Friday, August 17, 2007

My Brilliant Career :-P

Pangloss has been a bit lax in not indicating that the programme for GikII 2 is now up. It is very packed and should be very fun.

Similarly the provisional programme for the adjoining SCL/Herbert Smith Law 2.0 workshop is also up.

Both these events are now pretty much full, but if you are so inclined it may be possible to squeeze in.

We now return to our scheduled last 3 days of holiday:-) not Illegal- Official! (but do we care?)

This seems sufficiently remarkable to record without comment:

"A Russian court found the former boss of music download Web site not guilty of breaching copyright on Wednesday in a case considered a crucial test of Russia's commitment to fighting piracy.

The Web site angered Western music companies by undercutting the price of downloads in deals they said breached copyright law.

"The prosecution did not succeed in presenting persuasive evidence of his involvement in infringing copyright law," said judge Yekaterina Sharapova.


Kvasov [owner of} always said he was within the law because the site paid part of its income to ROMS, a Russian organisation which collects and distributes fees for copyright holders.

The judge agreed with his defence.

"Everybody who uses soundtracks has to pay a certain amount of their income to the rights holders and this company has done that," she said. "MediaServices has paid a certain amount of money to ROMS."

Any Russian copyright experts out there care to comment?

And how far if at all does this affect the liability of those who download tracks in the UK from's successor site in Russia? Rome II, which was recently finalised, indicates that in a transnational tort, the governing law is "the law of the country in which the damage occurs or is likely to occur , irrespective of the country in which the event giving rise to the damage occurred" (Art 4) .

Unfortunately this relatively clear provision is not the one that applies - instead Art 8 provides that the governing law in the case of non-Community-wide IP rights is instead " the law of the Member State in which the act of infringement is committed". Which is um, as clear as mud. The recitals however confirm that this is intended to mean the traditional IP IPL standard of the lex loci protectionis. "Traditionally in Private international law, disputes concerning national IP rights are governed by the lex loci protectionis. That is the law of the country where protection is sought. Where there is an infringement, this law coincides which the law of the country where the acts of infringement were committed." (stolen from the helpful IP-Kat.) Pangloss is still uncertain what that means that if a work in which UK copyright exists (eg a Kaiser chiefs song) is downloaded from a Russian server to a UK PC. One assumes it means that if the case is raised in UK courts, UK copyright law is applied hence there is still an unauthorised copy made and hence infringement.

So despite this court case, the answer "oh it's OK but it's legal in Russia!" appears to remain somewhere between a red herring and a red rag to a BPI bull :)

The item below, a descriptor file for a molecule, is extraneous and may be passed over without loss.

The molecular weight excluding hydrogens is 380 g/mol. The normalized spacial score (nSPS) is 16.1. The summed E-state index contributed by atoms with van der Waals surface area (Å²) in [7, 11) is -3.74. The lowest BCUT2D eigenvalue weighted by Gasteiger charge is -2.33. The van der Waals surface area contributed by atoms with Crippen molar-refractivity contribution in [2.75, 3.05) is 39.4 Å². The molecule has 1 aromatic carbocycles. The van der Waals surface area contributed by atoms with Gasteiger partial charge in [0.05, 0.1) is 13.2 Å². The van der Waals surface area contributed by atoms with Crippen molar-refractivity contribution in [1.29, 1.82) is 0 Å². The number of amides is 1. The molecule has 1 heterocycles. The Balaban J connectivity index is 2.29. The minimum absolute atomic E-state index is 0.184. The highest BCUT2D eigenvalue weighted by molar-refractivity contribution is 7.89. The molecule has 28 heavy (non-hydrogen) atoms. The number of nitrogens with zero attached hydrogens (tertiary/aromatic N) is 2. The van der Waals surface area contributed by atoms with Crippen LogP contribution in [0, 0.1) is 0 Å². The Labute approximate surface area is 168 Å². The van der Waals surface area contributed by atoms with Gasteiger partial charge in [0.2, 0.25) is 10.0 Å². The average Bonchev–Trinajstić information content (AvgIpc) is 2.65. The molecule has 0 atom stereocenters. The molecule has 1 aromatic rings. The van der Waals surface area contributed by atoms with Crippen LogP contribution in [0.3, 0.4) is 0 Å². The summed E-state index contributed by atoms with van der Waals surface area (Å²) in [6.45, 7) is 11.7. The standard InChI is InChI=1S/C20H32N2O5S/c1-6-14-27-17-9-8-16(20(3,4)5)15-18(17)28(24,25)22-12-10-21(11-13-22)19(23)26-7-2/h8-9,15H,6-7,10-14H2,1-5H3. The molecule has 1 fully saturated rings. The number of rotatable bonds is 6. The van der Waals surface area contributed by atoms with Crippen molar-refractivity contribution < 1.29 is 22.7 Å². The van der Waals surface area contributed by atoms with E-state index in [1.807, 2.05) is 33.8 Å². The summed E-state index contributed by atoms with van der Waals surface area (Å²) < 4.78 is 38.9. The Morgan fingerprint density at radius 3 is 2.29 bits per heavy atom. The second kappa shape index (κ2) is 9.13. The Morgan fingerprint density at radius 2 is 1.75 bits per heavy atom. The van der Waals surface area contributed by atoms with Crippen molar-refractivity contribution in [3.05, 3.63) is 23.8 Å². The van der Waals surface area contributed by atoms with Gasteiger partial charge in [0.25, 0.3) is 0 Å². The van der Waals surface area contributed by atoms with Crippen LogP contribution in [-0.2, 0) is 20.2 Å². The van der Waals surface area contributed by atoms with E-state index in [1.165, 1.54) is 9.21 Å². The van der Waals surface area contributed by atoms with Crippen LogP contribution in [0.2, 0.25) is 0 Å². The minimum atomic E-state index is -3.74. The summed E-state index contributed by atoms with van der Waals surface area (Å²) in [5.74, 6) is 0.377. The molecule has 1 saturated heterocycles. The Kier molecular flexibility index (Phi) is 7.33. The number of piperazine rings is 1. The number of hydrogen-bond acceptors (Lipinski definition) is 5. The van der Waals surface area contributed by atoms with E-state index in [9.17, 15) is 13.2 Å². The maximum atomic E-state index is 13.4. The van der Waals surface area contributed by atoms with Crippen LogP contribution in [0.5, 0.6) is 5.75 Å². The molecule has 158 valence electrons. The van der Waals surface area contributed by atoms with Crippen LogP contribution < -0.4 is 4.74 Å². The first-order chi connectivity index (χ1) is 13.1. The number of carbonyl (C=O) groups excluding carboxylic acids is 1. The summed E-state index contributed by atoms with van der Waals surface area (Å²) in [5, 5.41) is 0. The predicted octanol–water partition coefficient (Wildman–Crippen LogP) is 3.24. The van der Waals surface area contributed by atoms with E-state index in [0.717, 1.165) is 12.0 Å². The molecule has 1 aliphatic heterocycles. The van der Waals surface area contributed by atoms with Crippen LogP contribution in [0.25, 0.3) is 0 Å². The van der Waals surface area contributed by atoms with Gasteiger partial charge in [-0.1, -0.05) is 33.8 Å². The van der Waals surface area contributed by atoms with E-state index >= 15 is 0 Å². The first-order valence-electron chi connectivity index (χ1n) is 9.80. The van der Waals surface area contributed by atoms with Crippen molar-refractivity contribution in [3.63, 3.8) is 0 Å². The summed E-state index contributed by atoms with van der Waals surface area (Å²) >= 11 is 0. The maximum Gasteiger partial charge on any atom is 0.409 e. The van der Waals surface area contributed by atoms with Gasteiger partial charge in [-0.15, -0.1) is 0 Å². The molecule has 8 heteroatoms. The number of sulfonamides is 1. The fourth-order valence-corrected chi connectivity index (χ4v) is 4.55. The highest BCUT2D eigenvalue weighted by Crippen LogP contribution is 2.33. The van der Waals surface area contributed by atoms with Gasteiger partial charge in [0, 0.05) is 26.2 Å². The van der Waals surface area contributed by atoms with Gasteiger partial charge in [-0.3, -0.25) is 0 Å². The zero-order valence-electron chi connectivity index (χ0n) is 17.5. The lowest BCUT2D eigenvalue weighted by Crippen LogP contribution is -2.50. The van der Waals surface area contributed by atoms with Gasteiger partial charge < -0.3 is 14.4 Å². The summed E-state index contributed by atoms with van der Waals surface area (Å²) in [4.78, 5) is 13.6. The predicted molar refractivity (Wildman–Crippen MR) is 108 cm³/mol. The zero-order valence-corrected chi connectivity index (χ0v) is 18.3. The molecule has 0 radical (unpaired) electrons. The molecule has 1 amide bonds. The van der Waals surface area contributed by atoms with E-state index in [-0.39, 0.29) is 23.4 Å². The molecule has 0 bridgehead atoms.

Wednesday, August 15, 2007

Summer Survey Time!

My colleague Jordan Hatcher asks me to pass the below on..

"**New survey on open content licences**

==Use of open content licences by cultural heritage organisations==

The Eduserv Foundation is funding a study into the use of Creative
Archive, Creative Commons and similar open content licences by
cultural heritage organisations in the United Kingdom. The study is
being led by legal consultant Jordan Hatcher of The survey is available here:

This survey is open to UK-based cultural heritage organisations such
as museums, libraries, galleries, archives, film and video
organisations, broadcasters, and other organisations that conduct
cultural heritage activities.

The goal of this study is to provide information on the actual use of
Creative Archive, Creative Commons, and similar licences. This
information will be useful to decision makers and interested
professionals in the cultural heritage sector, and for local and
national government and the HE and FE sector. The study will be
conducted from now through to the middle of September and a report
will be made available in October.

If you are a member of a cultural heritage organisation, whether or
not you currently use Creative Commons or Creative Archive licences
(or even know what they are!), your participation is needed to make
this study a success.

Again, the survey is available at:"

Saturday, August 11, 2007

HL Report on Personal Internet Security

Pangloss is on holiday at the Edinburgh festival and will be for a bit to come (feckless academics I hear you murmur) but is breaking radio silence to announce that the above much-awaited report is out.

Analysis to follow but right now you can see what my mate Ian says over on Blogzilla. As Ian notes, the Report's proposals seem to point along the lines that academics including myself have been suggesting for some while eg increased responsibilities to implement and encourage security on the Internet on inter alia banks, software writers and ISPs, with the aim of creating a shared "security commons". Encouraging stuff.